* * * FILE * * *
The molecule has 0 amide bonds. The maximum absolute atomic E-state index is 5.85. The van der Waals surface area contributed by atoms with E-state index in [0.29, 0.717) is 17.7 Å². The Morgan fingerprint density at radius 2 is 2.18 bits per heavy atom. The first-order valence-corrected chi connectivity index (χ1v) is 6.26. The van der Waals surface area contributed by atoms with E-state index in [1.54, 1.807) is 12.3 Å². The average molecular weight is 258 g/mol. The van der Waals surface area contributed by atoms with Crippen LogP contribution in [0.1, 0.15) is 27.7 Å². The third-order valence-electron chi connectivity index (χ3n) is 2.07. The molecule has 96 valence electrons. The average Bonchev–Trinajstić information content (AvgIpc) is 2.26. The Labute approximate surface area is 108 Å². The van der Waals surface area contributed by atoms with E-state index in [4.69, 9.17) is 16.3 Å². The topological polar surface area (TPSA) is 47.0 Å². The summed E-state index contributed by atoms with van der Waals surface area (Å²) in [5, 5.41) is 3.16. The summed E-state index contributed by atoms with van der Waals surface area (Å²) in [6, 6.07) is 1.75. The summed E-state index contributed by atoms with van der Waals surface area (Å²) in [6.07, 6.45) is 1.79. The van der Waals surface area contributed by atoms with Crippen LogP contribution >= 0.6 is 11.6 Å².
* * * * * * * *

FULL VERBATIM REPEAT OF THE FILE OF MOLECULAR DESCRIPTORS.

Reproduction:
The molecule has 0 amide bonds. The maximum absolute atomic E-state index is 5.85. The van der Waals surface area contributed by atoms with E-state index in [0.29, 0.717) is 17.7 Å². The Morgan fingerprint density at radius 2 is 2.18 bits per heavy atom. The first-order valence-corrected chi connectivity index (χ1v) is 6.26. The van der Waals surface area contributed by atoms with E-state index in [1.54, 1.807) is 12.3 Å². The average molecular weight is 258 g/mol. The van der Waals surface area contributed by atoms with Crippen LogP contribution in [0.1, 0.15) is 27.7 Å². The third-order valence-electron chi connectivity index (χ3n) is 2.07. The molecule has 96 valence electrons. The average Bonchev–Trinajstić information content (AvgIpc) is 2.26. The Labute approximate surface area is 108 Å². The van der Waals surface area contributed by atoms with E-state index in [4.69, 9.17) is 16.3 Å². The topological polar surface area (TPSA) is 47.0 Å². The summed E-state index contributed by atoms with van der Waals surface area (Å²) in [5, 5.41) is 3.16. The summed E-state index contributed by atoms with van der Waals surface area (Å²) in [6, 6.07) is 1.75. The summed E-state index contributed by atoms with van der Waals surface area (Å²) in [6.07, 6.45) is 1.79. The van der Waals surface area contributed by atoms with Crippen LogP contribution >= 0.6 is 11.6 Å².